As a private entity, 9 has more financial resources and looser oversight than it did during its covert government days. Patents from acquired technology and research are a large part of this fortune, though consulting fees from various governments, corporations, and institutions pay for most operating costs. 9 rarely deals with threats they can simply throw money at, but they have very deep pockets if necessary.

The organizations mercenary and pragmatic approach to cooperation and field operations means they possess few true allies among various governments and other organizations, but a lot of clients, co-conspirators, contacts, and situational allegiances. If 9 wasn’t so uniquely suited to deal with the increasing number of strange threats popping up all over the world they’d probably have been destroyed by now, but they manage to survive and prosper. At least so far.

Why 9?

The common modern home of the traditional pulp or action hero is the techno-thriller. Work within this framework to explore the weird and save humanity from threats beyond normal comprehension. Gain the benefits of a covert government agency without the confines of a single national allegiance.

Character Concepts

Action Scientist, Military Operations Expert, Fringe Theorist, Ex-Government Agent, Expert Recruited from a Previous Operation, Solo Operations Specialist

Spies Not Like Us

While 9 shares some goals and a basic concept with other independent covert agencies such as Alert Status 1, they are definitely their own entity. Where a group like AS1 is a collection of spies and secret agents from around the world who form a type of secret superspy mega-organization, 9 is has a tighter command structure and more unified legacy springing from their origins as Branch 9. Both groups are secretive, but this secrecy manifests differently. AS1 is focused on cover identities and tried and true covert tactics while 9 hides its operatives and operations behind code names and an active corporate front. These differences allow not only both groups to excel at different things, but also gives each a unique feel in the setting.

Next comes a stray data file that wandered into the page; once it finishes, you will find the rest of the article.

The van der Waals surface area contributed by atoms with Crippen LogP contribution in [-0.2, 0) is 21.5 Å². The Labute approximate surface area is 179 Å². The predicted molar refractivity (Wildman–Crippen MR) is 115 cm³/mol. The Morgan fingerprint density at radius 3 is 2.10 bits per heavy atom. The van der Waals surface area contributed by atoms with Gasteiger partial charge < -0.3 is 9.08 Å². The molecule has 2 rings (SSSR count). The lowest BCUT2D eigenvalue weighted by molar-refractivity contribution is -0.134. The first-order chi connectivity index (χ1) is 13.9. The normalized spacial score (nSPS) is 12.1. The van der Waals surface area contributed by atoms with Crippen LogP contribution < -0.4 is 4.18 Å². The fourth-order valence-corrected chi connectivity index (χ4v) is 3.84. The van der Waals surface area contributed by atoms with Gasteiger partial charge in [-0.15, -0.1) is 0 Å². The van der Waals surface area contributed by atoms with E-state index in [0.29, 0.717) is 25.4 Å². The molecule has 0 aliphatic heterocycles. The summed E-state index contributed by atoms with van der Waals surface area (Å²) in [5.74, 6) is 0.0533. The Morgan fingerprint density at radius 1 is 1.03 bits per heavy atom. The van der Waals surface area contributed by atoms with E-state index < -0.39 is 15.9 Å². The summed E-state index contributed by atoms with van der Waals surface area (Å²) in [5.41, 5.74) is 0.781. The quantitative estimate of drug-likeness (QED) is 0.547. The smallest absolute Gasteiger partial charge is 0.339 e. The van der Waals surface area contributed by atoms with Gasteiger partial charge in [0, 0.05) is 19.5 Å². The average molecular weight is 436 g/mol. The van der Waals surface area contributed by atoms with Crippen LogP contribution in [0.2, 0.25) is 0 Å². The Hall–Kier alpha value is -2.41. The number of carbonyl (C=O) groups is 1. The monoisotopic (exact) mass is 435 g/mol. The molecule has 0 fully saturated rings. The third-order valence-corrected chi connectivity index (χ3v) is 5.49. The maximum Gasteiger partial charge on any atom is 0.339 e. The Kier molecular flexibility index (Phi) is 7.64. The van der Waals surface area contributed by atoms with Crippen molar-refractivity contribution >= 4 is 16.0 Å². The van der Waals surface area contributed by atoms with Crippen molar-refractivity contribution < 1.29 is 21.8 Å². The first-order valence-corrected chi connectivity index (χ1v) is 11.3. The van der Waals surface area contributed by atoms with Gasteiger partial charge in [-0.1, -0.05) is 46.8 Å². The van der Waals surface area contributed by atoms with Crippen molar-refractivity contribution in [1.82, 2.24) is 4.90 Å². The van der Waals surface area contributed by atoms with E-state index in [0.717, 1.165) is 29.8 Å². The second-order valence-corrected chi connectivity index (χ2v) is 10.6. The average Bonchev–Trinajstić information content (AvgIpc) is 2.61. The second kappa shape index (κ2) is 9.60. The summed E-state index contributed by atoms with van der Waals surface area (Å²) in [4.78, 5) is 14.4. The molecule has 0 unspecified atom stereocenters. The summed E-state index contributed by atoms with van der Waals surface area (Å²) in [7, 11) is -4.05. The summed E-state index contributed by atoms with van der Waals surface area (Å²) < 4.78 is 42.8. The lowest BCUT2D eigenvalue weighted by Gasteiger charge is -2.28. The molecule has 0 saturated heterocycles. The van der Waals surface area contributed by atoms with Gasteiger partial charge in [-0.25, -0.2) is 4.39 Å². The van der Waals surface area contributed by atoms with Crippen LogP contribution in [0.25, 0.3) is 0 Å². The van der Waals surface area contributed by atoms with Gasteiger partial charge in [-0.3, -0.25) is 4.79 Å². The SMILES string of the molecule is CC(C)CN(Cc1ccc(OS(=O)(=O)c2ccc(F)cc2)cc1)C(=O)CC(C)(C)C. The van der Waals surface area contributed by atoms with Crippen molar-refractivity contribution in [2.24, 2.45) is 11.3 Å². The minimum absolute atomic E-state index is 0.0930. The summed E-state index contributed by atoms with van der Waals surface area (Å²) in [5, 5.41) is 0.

Finally, while there was a time that 9, like AS1, focused on various worldwide threats regardless of origin, 9 now firmly sets their sights on strange, supernormal, and downright unbelievable threats to world security and stability. This focus has allowed them to become shadowy experts in a very unique field. Of course there’s often a lot of crossover with other espionage operations: when a dictator uses mutagenic retroviruses to turn his troops into a half-human super soldiers or a vengeful researcher programs a quantum supercomputer with the personalities of Francis Duvalier, Idi Amin, and Kim Jong-il. During the worse of such crises, 9 works with groups like AS1 as necessary, though there’s a lot of professional rivalry between operatives and administrators alike.

  17 comments for “Allegiance: 9 [Trinity Continuum]

  1. Firanai
    February 4, 2016 at 1:45 pm

    So, it’s basically shield, but if it were a private organization? I like it, best of all is that they have the right amount of pragmatism and mercenary mindset.
    One question, do they use “special” operatives? People with superpowers, mutants, psychics, supernatural creatures, aliens…etc?

    • Ian A. A. Watson
      February 4, 2016 at 5:07 pm

      It’s sort of like SHIELD, yes, but more like the SHIELD of Agents of SHIELD, particularly in Season 2 onward where they’re still mostly in search of weird stuff, but they’re no longer run by the World Security Council. The Directive of the Aberrant era is more of a traditional SHIELD like we see in the Marvel movies, where they’re government-operated and their raison d’etre is almost entirely focused on supers.

      The default setting presented in the TC core rulebook doesn’t have much in the way of supers or psychics or aliens (and supernatural creatures don’t exist, per se). However, it does have Talents: people with extraordinary skill or luck. Your James Bonds, Indiana Joneses, Alec Hardisons, and so on. They’re the primary protagonists of the TC core, and the ones for whom these Allegiances are intended.

      • Firanai
        February 4, 2016 at 5:56 pm

        Awesome! Thanks for your answer. I would have liked more than talents, but I understand you need the rest of the material for the other settings. I’m eager to see more. Keep doing a great job! 🙂

        • Ian A. A. Watson
          February 4, 2016 at 6:55 pm

          If you pick up Aeon or Aberrant, there’s absolutely nothing stopping you from using those rules to play a psychic or nova member of 9 should you so choose. (: